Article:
Notre Dame stole one in 1975
Posted October 6, 2008
Updated October 7, 2008
I can still hear the late Dan Devine’s words that October day in 1975 as he addressed the media following Notre Dame’s stunning comeback at UNC.
“With all due respect to the fine young men I coached at Missouri and Green Bay,” he said, “this was my greatest win.”
Understand, it took Devine about 25 seconds to convey those few phrases. During one of Devine’s many pauses a reporter began to ask a question. But Devine kept speaking. “Do you mind if I complete my train of thought? I don’t often have a train of thought.”
Although I’ve read other accounts that reinforce the notion that Devine was not one of Notre Dame’s great orators, he had good reason to be tongue-tied during his trip to Chapel Hill. North Carolina pushed Notre Dame all over the field for more than three quarters. Tar Heel tailback Mike Voight and the North Carolina offensive line dominated the game. Dominated.
Notre Dame began the 1975 season a bit slowly as Devine took over from the legendary Ara Parseghian. The Irish opened with wins against Boston College, Purdue, and Northwestern, but lost to Michigan State the week before the meeting with North Carolina.
It was a talented Notre Dame team that came to Chapel Hill, with Ross Browner, Luther Bradley, and Bob Golic on defense. Greenville’s Al Hunter, Jerome Heavens, and All-America tight end Ken McAfee led the offense. The Irish scout squad that season featured a player named Daniel “Rudy” Ruettiger. Rudy did not make the trip to Chapel Hill, but 1975 is now remembered in South Bend as the “Year of Rudy.”
The script for the popular 1993 movie took several detours from reality. The screen version of Notre Dame football made a guy named Roland Steele captain. In reality, there never was a Roland Steele at Notre Dame. The 1975 captains were Ed Bauer and Jim Stock. And Devine was nothing like the cinematic version of the coach, played by Chelcie Ross. Remember his famous line? “Nobody comes into our house and pushes us around.”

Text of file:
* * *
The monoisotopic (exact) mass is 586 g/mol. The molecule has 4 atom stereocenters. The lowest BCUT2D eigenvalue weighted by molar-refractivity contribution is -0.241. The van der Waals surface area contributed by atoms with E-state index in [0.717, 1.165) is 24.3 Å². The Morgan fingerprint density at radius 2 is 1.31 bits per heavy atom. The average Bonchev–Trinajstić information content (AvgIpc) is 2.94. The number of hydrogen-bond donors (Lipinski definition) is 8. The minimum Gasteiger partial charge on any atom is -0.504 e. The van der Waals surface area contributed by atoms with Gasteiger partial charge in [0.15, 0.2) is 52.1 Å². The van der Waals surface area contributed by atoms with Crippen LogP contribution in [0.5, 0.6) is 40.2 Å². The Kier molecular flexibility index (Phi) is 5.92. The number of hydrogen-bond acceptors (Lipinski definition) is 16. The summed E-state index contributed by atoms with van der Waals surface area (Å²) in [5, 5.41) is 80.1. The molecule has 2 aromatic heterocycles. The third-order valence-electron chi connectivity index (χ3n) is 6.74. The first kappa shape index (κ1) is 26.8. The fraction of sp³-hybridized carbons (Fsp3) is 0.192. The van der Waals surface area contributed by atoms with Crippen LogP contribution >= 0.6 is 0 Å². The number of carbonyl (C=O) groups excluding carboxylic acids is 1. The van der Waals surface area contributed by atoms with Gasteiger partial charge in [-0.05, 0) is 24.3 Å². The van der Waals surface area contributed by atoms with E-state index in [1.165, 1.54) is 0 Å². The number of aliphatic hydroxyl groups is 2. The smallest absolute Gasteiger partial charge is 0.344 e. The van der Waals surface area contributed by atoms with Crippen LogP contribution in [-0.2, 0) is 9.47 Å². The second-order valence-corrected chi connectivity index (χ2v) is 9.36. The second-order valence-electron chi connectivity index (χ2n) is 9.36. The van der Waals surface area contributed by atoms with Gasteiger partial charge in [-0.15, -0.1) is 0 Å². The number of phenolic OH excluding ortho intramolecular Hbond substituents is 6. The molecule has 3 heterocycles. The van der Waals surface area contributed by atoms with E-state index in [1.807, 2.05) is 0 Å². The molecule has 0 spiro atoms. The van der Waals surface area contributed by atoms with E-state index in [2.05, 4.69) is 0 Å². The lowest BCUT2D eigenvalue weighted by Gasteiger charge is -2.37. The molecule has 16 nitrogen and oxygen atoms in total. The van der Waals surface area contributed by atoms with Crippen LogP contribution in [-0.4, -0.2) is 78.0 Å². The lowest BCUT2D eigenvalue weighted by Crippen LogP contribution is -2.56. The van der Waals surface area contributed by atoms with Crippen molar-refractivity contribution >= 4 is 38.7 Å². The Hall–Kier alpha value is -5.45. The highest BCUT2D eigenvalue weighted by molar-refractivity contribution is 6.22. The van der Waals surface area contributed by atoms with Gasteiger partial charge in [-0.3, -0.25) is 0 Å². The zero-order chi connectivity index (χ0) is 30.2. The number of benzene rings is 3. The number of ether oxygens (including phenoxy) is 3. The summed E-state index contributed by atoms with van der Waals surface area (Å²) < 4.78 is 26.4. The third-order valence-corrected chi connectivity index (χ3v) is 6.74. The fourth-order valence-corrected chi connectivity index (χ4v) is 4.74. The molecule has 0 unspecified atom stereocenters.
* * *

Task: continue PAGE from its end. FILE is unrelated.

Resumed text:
That wasn’t like Coach Dan Devine. Sports Illustrated once wrote Devine’s idea of a pre-game speech was to say, “Men, put your helmets on.” Devine, incidentally was quite upset about being portrayed as the heavy in “Rudy.” And the famous scene, where all the players gave up their jerseys so Rudy could play, was great theater but never actually happened.
But the popularity of the movie has given kind of a cult status to the men who actually played for Notre Dame in 1975. And much of what that team accomplished began at Kenan Stadium.
Through three quarters, North Carolina seemed to have the game won, with Voight rushing for some 200 yards. The scoreboard read 14-0, but sitting in the press box, you felt like the game wasn’t that close. And the Tar Heels were a three-touchdown underdog. Then-coach Bill Dooley believed games were won with ball control and defense. When Carolina took a two-touchdown lead into the fourth quarter, Tar Heel play selection turned from conservative to ultra-conservative. And Notre Dame began to battle back.
It was still 14-6 with about six minutes to go when Devine replaced struggling Rick Slager with a guy by the name of Joe Montana. Suddenly the Irish came to life. Montana quickly moved Notre Dame to the North Carolina 30.